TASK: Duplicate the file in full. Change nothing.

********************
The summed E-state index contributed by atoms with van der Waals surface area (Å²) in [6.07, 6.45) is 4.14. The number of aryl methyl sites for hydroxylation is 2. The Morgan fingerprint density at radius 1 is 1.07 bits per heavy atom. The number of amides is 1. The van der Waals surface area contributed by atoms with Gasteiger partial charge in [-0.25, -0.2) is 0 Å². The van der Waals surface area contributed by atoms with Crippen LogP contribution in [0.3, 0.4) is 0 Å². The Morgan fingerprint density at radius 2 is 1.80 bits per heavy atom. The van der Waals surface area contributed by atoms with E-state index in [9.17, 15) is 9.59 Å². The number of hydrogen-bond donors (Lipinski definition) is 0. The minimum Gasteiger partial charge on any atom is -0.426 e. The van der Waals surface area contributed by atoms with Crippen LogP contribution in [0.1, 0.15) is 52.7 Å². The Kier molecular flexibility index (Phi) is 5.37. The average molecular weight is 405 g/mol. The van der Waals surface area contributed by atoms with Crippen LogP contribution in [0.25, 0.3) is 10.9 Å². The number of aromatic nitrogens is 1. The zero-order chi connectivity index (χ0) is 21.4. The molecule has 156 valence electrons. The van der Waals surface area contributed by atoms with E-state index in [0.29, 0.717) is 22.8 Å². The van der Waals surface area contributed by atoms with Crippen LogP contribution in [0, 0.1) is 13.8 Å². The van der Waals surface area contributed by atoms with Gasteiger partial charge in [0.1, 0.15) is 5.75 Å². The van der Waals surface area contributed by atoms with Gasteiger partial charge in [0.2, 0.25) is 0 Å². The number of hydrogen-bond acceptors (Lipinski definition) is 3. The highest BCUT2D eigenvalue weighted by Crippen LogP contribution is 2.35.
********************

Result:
The summed E-state index contributed by atoms with van der Waals surface area (Å²) in [6.07, 6.45) is 4.14. The number of aryl methyl sites for hydroxylation is 2. The Morgan fingerprint density at radius 1 is 1.07 bits per heavy atom. The number of amides is 1. The van der Waals surface area contributed by atoms with Gasteiger partial charge in [-0.25, -0.2) is 0 Å². The van der Waals surface area contributed by atoms with Crippen LogP contribution in [0.3, 0.4) is 0 Å². The Morgan fingerprint density at radius 2 is 1.80 bits per heavy atom. The van der Waals surface area contributed by atoms with E-state index in [9.17, 15) is 9.59 Å². The number of hydrogen-bond donors (Lipinski definition) is 0. The minimum Gasteiger partial charge on any atom is -0.426 e. The van der Waals surface area contributed by atoms with Crippen LogP contribution in [0.1, 0.15) is 52.7 Å². The Kier molecular flexibility index (Phi) is 5.37. The average molecular weight is 405 g/mol. The van der Waals surface area contributed by atoms with Crippen LogP contribution in [0.25, 0.3) is 10.9 Å². The number of aromatic nitrogens is 1. The zero-order chi connectivity index (χ0) is 21.4. The molecule has 156 valence electrons. The van der Waals surface area contributed by atoms with E-state index in [0.29, 0.717) is 22.8 Å². The van der Waals surface area contributed by atoms with Crippen LogP contribution in [0, 0.1) is 13.8 Å². The van der Waals surface area contributed by atoms with Gasteiger partial charge in [0.1, 0.15) is 5.75 Å². The van der Waals surface area contributed by atoms with Gasteiger partial charge in [0.2, 0.25) is 0 Å². The number of hydrogen-bond acceptors (Lipinski definition) is 3. The highest BCUT2D eigenvalue weighted by Crippen LogP contribution is 2.35.